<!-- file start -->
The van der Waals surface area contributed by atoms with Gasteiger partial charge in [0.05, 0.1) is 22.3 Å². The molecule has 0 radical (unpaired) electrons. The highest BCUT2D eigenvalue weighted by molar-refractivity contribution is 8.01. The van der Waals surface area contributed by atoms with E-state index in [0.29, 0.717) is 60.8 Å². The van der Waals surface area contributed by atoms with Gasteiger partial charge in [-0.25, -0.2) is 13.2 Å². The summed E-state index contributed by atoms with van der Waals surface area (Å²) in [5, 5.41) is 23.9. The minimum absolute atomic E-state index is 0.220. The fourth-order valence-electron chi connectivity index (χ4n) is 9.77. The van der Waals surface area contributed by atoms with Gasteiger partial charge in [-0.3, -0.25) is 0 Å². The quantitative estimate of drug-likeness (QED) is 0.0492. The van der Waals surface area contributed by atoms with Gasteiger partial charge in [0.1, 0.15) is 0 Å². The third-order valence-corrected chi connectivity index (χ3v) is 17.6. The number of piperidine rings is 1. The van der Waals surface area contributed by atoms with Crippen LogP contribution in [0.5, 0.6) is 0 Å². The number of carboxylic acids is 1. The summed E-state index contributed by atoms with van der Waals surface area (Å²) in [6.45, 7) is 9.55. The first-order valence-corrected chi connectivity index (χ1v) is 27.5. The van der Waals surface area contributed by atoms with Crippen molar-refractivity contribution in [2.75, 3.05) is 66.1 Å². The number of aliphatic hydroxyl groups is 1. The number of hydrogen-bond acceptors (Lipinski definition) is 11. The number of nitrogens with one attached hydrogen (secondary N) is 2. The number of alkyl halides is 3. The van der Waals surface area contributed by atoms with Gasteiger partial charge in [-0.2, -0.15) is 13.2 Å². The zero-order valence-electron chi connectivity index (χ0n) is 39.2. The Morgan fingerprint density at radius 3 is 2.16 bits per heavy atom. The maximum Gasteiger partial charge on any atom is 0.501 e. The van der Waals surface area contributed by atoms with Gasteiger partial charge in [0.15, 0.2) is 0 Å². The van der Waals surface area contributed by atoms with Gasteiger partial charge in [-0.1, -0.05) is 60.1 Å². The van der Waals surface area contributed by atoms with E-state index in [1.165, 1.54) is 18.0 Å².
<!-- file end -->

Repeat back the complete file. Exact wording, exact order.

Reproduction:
The van der Waals surface area contributed by atoms with Gasteiger partial charge in [0.05, 0.1) is 22.3 Å². The molecule has 0 radical (unpaired) electrons. The highest BCUT2D eigenvalue weighted by molar-refractivity contribution is 8.01. The van der Waals surface area contributed by atoms with E-state index in [0.29, 0.717) is 60.8 Å². The van der Waals surface area contributed by atoms with Gasteiger partial charge in [-0.25, -0.2) is 13.2 Å². The summed E-state index contributed by atoms with van der Waals surface area (Å²) in [5, 5.41) is 23.9. The minimum absolute atomic E-state index is 0.220. The fourth-order valence-electron chi connectivity index (χ4n) is 9.77. The van der Waals surface area contributed by atoms with Gasteiger partial charge in [-0.3, -0.25) is 0 Å². The quantitative estimate of drug-likeness (QED) is 0.0492. The van der Waals surface area contributed by atoms with Gasteiger partial charge in [0.1, 0.15) is 0 Å². The third-order valence-corrected chi connectivity index (χ3v) is 17.6. The number of piperidine rings is 1. The van der Waals surface area contributed by atoms with Crippen LogP contribution in [0.5, 0.6) is 0 Å². The number of carboxylic acids is 1. The summed E-state index contributed by atoms with van der Waals surface area (Å²) in [6.45, 7) is 9.55. The first-order valence-corrected chi connectivity index (χ1v) is 27.5. The van der Waals surface area contributed by atoms with Crippen molar-refractivity contribution in [2.75, 3.05) is 66.1 Å². The number of aliphatic hydroxyl groups is 1. The number of hydrogen-bond acceptors (Lipinski definition) is 11. The number of nitrogens with one attached hydrogen (secondary N) is 2. The number of alkyl halides is 3. The van der Waals surface area contributed by atoms with Gasteiger partial charge in [-0.2, -0.15) is 13.2 Å². The zero-order valence-electron chi connectivity index (χ0n) is 39.2. The Morgan fingerprint density at radius 3 is 2.16 bits per heavy atom. The maximum Gasteiger partial charge on any atom is 0.501 e. The van der Waals surface area contributed by atoms with Gasteiger partial charge in [0.15, 0.2) is 0 Å². The van der Waals surface area contributed by atoms with Gasteiger partial charge in [-0.1, -0.05) is 60.1 Å². The van der Waals surface area contributed by atoms with E-state index in [1.165, 1.54) is 18.0 Å².